Plans thrown out for £32m retail development over fears it will harm city centre

Shopping centres like Princes Quay, left, objected to the new retail development on Kingswood Parks.
Shopping centres like Princes Quay, left, objected to the new retail development on Kingswood Parks.
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COUNCILLORS have rejected plans for a £32m “speculative” out of town retail development which they feared could impact on Hull city centre.

Kingswood Parks Development Ltd and Kier Property had put forward plans for a mix of retail units and cafes and restaurants, on the rapidly growing Kingswood estate, adjacent to Next’s new home, clothing and garden megastore.

However the proposals for Kingswood Parks have faced opposition from planners, as well as the owners of shopping centres in the city centre and the major projects team at Hull Council, which is investing in a major upgrade of the city centre.

It comes just as work has got underway on a £20 million redevelopment of Princes Quay, in the city centre. Next Outlet has already been secured as an anchor tenant.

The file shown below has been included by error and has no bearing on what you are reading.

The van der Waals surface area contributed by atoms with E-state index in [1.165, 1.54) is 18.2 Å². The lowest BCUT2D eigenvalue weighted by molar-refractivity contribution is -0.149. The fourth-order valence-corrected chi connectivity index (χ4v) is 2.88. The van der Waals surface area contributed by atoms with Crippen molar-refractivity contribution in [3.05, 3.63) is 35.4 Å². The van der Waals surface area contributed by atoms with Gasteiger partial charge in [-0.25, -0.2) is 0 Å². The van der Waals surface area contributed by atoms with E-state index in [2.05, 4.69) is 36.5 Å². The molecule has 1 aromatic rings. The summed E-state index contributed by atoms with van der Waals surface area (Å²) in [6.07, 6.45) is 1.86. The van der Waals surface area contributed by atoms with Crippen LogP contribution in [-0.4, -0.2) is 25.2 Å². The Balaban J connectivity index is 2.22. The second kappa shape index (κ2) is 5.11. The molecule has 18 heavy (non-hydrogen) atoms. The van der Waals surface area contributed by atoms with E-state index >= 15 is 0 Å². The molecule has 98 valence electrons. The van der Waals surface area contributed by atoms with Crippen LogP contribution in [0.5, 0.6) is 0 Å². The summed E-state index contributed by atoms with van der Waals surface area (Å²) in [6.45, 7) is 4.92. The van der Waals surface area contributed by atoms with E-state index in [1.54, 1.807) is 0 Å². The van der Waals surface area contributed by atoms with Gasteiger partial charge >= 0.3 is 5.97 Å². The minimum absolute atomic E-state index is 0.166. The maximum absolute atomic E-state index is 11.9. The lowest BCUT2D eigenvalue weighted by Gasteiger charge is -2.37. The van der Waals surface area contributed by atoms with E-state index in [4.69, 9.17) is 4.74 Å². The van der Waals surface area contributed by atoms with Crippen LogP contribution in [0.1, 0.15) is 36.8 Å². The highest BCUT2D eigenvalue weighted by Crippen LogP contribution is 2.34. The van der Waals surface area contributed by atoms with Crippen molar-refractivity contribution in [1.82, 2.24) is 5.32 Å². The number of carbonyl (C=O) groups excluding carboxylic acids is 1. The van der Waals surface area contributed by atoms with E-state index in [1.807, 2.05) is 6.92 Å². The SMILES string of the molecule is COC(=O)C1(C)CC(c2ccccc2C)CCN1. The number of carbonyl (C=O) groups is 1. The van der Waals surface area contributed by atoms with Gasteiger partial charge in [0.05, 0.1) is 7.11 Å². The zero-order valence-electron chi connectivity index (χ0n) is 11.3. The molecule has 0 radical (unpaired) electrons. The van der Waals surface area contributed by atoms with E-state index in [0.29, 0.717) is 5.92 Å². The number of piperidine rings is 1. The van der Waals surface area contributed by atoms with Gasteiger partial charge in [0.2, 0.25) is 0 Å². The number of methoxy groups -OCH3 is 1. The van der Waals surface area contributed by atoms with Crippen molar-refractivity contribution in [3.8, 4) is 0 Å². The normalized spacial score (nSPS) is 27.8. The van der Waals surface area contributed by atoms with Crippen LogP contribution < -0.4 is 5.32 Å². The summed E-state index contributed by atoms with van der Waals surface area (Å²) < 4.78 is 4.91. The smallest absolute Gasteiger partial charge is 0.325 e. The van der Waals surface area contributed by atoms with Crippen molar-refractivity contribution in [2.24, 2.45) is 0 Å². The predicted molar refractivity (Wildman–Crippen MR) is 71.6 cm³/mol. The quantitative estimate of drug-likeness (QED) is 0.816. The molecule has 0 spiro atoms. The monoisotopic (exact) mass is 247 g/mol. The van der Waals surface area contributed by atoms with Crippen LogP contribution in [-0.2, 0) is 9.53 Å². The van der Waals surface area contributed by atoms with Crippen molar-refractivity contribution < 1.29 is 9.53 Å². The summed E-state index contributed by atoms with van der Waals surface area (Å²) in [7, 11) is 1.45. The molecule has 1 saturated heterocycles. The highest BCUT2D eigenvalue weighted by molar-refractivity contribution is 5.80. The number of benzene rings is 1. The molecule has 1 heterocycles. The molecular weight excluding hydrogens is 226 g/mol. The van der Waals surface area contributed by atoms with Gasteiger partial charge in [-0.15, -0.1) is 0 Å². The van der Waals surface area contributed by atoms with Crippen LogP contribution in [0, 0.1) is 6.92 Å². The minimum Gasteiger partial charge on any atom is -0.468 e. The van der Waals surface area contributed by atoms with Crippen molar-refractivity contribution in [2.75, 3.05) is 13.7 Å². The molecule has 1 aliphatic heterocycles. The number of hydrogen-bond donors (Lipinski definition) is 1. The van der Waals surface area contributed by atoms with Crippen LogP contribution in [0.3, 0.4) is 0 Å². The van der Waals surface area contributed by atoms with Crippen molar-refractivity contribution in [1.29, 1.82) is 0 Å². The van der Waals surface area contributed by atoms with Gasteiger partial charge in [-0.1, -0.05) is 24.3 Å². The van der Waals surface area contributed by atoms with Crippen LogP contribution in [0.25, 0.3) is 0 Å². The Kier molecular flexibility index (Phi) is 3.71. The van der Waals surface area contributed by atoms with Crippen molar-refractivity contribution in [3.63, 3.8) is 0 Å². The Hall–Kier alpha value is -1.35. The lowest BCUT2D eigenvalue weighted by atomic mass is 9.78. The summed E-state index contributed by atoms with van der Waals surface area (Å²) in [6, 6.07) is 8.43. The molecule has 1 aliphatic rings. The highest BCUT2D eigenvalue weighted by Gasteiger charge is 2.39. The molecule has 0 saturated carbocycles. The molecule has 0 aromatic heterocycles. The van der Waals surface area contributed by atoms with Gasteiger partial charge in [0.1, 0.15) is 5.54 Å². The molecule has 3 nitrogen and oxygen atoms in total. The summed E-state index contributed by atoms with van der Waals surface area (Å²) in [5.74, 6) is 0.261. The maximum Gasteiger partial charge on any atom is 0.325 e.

A Princes Quay representative warned councillors at a meeting at Hull’s Guildhall, that allowing more retail to open on Kingswood would lead to a drop in footfall in the city centre and a “downward spiral.”

Claire Wilkinson, appearing on behalf of British Land, the owner of St Stephen’s and NewRiver, the owner of the Prospect Centre, said there were no details as to who would occupy the units and it would compete directly with the city centre.

City centre retailers “will be forced to review their investment strategies at a time when Hull is in the spotlight as 2017 City of Culture,” she said.

However Kier Property’s senior development manager Dan Hyde said the proposals would create as many as 250 jobs and would stop retail spend “leaking” to places like Beverley and York.

But planning councillors voted 11 to two to refuse planning permission.

Coun Chris Sumpton said the city centre had been “on its knees for years.” He added “We’ve been trying to give it CPR and compete with Leeds and York. We’ve started to see an upward trend. We are starting to see investment and this poses a signficant threat to further investment.

“I don’t want to see white elephants in the city.

“I don’t want Princes Quay an empty shell or the Propspect Centre. We have a commitment to try and make the city centre the best it can be.”